The Use of Social Media: Issues, Challenges, and Strategies for Adult Teaching and Learning

The Use of Social Media: Issues, Challenges, and Strategies for Adult Teaching and Learning

Chien Yu (Mississippi State University, USA)
Copyright: © 2020 |Pages: 27
DOI: 10.4018/978-1-7998-1306-4.ch019

Abstract

This chapter provides the readers with an overview of the use of social media technologies and how the media is applied in adult teaching and learning environment. It examines the current educational purpose of using social media based on a review of scholarly publications. The aim is to keep up-to-date changes in social media, and to better understand the paradigm shift, including the trends and issues pertinent to the application of social media in adult learning. The chapter reviews the literature on the benefit of using social media and provides strategies and guidelines for adult instruction using social media. The chapter discusses some challenges facing social media use in adult teaching and learning. The idea is to help the reader determine if social media is a valuable tool to improve learning and develop better instructional strategies for engaging students and stimulating academic dialogue using social media.
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Introduction

Over the past years the use of social networking services, such as Facebook or Twitter, has exceptionally expanded across the global world. Because the platform is highly interactive and multidimensional, social media has been popular and thus widely adopted for instructional purposes. As the number of the social media studies increases, it becomes essential that researchers and instructors investigate how the platform of the social media affects adult learning. Social media users not only have the power to share and connect with others, but also can instantly discuss and share all types of information and knowledge through the share status function. Although many scholars have suggested that social media may not always be appropriate or successful vehicles for formal teaching and learning activities (Salaway, Caruso & Nelson, 2007; Waycott et al., 2010), integrating social media for classroom instruction seems to be a feasible means for instructors to enhance learning. Therefore, there is a need to investigate whether or not the implementation of emerging social media can result in a positive impact on supporting learning processes and outcomes, especially for adult learners.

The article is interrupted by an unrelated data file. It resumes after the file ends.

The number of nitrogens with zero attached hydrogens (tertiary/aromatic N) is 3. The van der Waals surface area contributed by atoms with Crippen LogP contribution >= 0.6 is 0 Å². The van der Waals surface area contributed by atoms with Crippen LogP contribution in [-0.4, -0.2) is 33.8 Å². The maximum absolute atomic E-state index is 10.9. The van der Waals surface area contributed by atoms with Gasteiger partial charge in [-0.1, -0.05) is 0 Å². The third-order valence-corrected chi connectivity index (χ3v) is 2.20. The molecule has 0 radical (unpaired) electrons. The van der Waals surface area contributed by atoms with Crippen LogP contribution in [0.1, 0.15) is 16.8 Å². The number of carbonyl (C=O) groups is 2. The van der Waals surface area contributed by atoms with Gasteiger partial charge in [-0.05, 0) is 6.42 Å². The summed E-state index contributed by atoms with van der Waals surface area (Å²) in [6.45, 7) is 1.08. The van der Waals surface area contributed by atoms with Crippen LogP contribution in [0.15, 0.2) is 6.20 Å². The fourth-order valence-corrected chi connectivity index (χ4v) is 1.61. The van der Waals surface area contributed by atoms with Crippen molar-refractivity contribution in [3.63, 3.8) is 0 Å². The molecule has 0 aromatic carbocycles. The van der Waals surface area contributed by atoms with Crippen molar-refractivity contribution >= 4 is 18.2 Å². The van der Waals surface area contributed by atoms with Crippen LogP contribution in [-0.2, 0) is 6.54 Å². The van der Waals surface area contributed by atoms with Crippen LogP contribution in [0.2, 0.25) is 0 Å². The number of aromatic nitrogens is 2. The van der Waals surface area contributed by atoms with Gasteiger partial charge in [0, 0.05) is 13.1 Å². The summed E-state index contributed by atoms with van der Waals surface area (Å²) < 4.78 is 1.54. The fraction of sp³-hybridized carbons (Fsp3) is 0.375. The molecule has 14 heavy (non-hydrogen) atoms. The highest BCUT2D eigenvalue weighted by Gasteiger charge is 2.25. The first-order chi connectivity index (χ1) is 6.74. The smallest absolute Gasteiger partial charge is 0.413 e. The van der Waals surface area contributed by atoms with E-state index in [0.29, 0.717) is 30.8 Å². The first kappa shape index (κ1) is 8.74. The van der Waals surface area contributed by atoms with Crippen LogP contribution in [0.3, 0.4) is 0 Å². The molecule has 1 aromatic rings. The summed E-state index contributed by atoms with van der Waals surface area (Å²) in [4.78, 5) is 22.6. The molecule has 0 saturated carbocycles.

The chapter intends to provide the readers with an overview of the association between social media technologies and the nature of adult teaching and learning. The chapter seeks to examine current educational uses of social media based on a review of scholarly publications, and keep up-to-date on the paradigm shift as well as on the trends and issues pertinent to the development of social media. The chapter not only reviews the benefit of using social media, but also attempts to provide some strategies and guidelines for adult instruction. By outlining some fundamental issues and considerations, the chapter discusses some challenges of social media in teaching and learning also. The chapter can help readers in two folds: a) determine if social media is a valuable tool to improve teaching and learning, and b) develop better instructional strategies for engaging students and stimulating academic dialogue with social media.